"MDS" stands for "myelodysplastic syndromes," a group of conditions in which the bone marrow fails to produce adequate quantities of healthy blood cells, explains the MDS Foundation. Symptoms vary depending on the type of blood cell affected. Patients diagnosed with MDS may have a low red blood cell count, called anemia, a low white blood cell count, called neutropenia, or a low platelet count, called thrombocytopenia.
In healthy individuals, bone marrow synthesizes immature forms of red blood cells, white blood cells and platelets, which go on to develop into mature cells, states the MDS Foundation. In MDS patients, these immature cells either never mature, or they have abnormally low life spans. This failure of the bone marrow to produce healthy blood cells develops gradually, so not all MDS patients die directly of the disease. However, about 30 percent of patients eventually develop acute myeloid leukemia.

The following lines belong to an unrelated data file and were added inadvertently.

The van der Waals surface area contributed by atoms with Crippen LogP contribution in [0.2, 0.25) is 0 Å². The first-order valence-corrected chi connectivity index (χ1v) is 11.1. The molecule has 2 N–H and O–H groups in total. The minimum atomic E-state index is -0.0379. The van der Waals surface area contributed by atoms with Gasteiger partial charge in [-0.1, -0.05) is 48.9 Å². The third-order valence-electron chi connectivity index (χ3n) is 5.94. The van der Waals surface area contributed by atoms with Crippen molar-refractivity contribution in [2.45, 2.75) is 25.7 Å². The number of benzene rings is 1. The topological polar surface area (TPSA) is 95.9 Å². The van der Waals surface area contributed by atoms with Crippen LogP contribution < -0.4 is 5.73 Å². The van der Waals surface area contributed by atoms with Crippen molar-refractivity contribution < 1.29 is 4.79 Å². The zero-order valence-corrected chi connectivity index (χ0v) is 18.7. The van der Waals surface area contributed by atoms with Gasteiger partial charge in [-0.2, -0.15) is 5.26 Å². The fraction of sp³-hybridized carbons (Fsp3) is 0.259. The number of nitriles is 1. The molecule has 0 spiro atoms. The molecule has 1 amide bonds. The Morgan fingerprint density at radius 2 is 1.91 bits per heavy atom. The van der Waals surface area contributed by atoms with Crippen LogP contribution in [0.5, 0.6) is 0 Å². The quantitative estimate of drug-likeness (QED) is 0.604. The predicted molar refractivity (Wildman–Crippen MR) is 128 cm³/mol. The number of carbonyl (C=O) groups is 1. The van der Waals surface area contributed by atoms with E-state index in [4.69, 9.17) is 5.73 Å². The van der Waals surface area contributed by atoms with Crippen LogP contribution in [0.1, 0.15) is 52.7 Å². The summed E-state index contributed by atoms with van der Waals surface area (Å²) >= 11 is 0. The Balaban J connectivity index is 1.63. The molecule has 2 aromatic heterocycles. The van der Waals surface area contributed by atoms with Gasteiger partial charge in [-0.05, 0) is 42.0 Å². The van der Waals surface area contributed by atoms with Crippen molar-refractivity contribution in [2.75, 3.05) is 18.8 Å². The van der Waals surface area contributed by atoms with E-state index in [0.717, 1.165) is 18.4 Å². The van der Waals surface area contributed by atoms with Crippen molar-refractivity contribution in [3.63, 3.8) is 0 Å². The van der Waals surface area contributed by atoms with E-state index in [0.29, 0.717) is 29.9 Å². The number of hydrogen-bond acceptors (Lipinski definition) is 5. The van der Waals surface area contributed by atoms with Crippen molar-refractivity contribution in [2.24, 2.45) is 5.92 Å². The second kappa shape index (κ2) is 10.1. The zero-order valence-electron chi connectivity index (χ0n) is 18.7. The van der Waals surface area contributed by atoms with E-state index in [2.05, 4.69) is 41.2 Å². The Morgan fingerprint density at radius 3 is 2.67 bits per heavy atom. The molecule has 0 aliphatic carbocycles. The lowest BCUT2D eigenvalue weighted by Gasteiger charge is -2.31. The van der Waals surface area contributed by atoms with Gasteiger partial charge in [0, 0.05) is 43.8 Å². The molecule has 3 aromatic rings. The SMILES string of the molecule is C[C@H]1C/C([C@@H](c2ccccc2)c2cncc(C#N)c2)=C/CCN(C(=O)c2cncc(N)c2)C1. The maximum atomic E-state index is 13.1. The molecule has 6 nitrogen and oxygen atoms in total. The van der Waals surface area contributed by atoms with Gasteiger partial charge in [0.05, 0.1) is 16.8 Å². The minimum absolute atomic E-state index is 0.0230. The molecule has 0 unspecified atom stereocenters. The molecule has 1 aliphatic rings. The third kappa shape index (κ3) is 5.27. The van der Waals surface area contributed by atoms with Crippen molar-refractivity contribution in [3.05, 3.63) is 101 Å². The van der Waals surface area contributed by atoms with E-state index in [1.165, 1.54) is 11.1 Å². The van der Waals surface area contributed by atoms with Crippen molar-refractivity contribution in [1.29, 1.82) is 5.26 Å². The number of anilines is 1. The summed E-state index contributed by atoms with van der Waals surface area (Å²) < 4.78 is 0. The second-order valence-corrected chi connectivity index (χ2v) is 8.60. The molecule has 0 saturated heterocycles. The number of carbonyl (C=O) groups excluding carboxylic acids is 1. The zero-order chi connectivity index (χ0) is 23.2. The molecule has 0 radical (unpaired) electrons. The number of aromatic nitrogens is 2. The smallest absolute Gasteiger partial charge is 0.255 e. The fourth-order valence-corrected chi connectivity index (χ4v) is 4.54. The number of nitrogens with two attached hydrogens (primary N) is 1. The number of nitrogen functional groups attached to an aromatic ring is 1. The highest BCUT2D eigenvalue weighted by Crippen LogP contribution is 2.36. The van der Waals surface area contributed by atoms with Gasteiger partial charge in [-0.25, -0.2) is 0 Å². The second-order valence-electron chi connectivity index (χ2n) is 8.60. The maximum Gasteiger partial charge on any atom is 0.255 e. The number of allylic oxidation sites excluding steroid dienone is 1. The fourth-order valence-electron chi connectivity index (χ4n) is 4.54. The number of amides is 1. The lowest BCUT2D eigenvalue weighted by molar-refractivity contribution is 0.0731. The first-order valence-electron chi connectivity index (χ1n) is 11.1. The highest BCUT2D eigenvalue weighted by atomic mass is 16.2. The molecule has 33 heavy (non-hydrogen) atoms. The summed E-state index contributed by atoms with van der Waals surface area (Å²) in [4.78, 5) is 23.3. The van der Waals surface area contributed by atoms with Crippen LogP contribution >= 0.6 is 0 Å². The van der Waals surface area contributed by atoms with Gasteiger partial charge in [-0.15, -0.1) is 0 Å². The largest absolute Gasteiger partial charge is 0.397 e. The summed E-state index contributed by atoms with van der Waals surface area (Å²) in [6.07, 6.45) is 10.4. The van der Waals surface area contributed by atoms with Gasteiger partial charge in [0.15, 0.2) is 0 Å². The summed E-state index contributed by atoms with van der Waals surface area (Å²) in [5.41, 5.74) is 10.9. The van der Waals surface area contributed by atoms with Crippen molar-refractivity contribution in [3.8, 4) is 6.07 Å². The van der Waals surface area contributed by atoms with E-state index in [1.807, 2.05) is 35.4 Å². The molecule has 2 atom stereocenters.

MDS patients usually have low red blood cell counts at the time of diagnosis, notes the MDS Foundation. Symptoms may include fatigue, shortness of breath, pale skin and heart palpitations. Symptoms of a low white cell count include fever and higher susceptibility to several types of infections, such as urinary tract infections, lung infections, skin infections and sinus infections. MDS patients with low platelet counts may experience easy bruising and bleeding, including a higher risk of nosebleeds.